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Section I: The Fundamentals of Wine Chapter 5: Food and Wine.

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Presentation on theme: "Section I: The Fundamentals of Wine Chapter 5: Food and Wine."— Presentation transcript:

1 Section I: The Fundamentals of Wine Chapter 5: Food and Wine

2 Introduction  The marriage of wine and food can be a mutually beneficial relationship.  In pairing, food and wine flavors complement each other.

3 Historical and Cultural Influences on Food and Wine Pairing  Cultures evolves their own cuisines over centuries based on foodstuffs available in their regions.  Accompanying beverage was wine from their respective countries.  Wines were made with grape varietals indigenous to that region and reflected the terroir of the region.  “Mother Nature” took care of the pairing.

4 Wine Pairing Develops  In the late 17 th century, regional cuisines became more clearly developed.  French were leaders in defining national cuisine. “La Haute Cuisine” (high cuisine) Developed concept of restaurants  People in Europe chose wines from their own countries.  People in countries where wine couldn’t be produced chose French wines.  Concept of matching wines to dishes developed.  “Fusion cuisine” Started in 1970s by chef Wolfgang Puck Blending culinary traditions of two or more nations to create innovative dishes

5 Thoughtful Matching of Wine and Food  “Goal of combining a wine and dish is to provide an arrangement where: The flavors of the wine both compliment and elevate the flavors of the food and vice-versa The whole is greater than the sum of its parts  One partner should not dominate over the other.  A wine can provide two functions: It can act as a seasoning that adds a new flavor to the food. It can compliment the dish so the food’s flavor is emphasized.

6 Food and Wine in a Restaurant Setting  Look at the flavor and richness of the food.  Select a beverage with complementary qualities.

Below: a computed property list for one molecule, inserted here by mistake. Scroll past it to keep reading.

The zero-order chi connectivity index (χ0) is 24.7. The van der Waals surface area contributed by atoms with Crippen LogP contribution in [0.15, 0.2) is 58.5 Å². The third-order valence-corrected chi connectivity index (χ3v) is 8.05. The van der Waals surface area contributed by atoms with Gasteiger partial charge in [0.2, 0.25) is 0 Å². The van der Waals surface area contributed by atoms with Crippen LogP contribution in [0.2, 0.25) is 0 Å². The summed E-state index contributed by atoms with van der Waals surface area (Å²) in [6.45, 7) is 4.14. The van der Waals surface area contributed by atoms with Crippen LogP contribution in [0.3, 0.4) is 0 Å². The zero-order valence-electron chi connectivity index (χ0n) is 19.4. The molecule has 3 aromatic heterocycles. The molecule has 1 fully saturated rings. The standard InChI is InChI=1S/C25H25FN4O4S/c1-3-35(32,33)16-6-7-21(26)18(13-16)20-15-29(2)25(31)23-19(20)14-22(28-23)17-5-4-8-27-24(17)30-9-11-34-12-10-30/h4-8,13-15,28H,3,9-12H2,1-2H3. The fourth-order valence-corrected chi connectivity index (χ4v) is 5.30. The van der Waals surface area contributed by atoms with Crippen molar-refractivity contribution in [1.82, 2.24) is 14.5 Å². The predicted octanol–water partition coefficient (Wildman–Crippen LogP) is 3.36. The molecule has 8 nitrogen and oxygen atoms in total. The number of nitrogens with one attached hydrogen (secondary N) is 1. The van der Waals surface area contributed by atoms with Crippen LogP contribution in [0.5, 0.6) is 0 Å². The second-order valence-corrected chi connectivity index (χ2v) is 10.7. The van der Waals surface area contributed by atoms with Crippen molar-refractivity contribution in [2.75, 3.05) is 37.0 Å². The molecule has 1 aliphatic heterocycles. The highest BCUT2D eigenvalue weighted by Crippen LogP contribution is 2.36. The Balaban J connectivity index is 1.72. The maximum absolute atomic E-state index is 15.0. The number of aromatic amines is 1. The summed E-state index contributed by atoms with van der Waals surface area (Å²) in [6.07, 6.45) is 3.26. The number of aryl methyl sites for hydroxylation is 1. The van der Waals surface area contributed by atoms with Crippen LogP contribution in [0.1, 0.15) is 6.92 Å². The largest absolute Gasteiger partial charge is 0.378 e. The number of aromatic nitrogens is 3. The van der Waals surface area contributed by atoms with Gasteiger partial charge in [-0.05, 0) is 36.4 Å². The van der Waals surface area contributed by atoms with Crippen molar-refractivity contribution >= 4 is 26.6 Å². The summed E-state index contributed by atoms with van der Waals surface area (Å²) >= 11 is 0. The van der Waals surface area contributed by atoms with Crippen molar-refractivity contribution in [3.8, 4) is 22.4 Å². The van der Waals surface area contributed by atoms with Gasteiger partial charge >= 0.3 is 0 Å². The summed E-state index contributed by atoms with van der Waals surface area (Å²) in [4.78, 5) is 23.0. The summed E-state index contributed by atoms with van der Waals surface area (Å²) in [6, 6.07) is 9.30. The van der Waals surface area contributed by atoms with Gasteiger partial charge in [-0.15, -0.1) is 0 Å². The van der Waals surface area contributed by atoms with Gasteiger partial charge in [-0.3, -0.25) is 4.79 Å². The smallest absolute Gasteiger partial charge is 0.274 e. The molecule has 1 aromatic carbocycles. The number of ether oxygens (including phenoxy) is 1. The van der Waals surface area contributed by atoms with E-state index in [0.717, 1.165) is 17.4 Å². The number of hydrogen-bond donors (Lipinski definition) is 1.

7 Basic Concepts of Matching Wine to Food  Rich foods are complemented by full-bodied wines. (tannic wines complement fatty foods).  Light-bodied foods are complemented by light-bodied wines.  Sour foods decrease the perception of acid in wine and are best paired with tart wines.  Sweet foods accentuate the perception of acid and are best paired with wines that are slightly sweeter than the food.  Foods with fruity flavors go best with wines that also have a fruity character.

8 Basic Concepts of Matching Wine to Food (cont.)  Complex foods with intricate flavors go best with simple wines; conversely, wines with complex flavors go best with simple foods.  Spicy foods bring out the bitterness and astringency in wine and are best paired with tart, light bodied, off dry wines.  Salty foods pairs well with sparkling wine.  A sauce or glaze can be used to bridge the gap between flavors to allow a particular food to go with a certain wine.

9 Basic Concepts of Matching Wine to Food (cont.)  The method of preparation can greatly affect on how the dish will pair with the wine.  The textures and body of the food and wine should complement each other.  The older and more complex a sparkling wine is, the better it goes with heavy foods.

10 How a Wine’s Flavor Affects Food  A wine’s chemical and physical attributes determine: What the flavor of the wine will be How the wine will relate to the food  Components of a wine’s flavor profile: Alcohol level Acidity Sweetness Astringency/bitterness Oak level Body/viscosity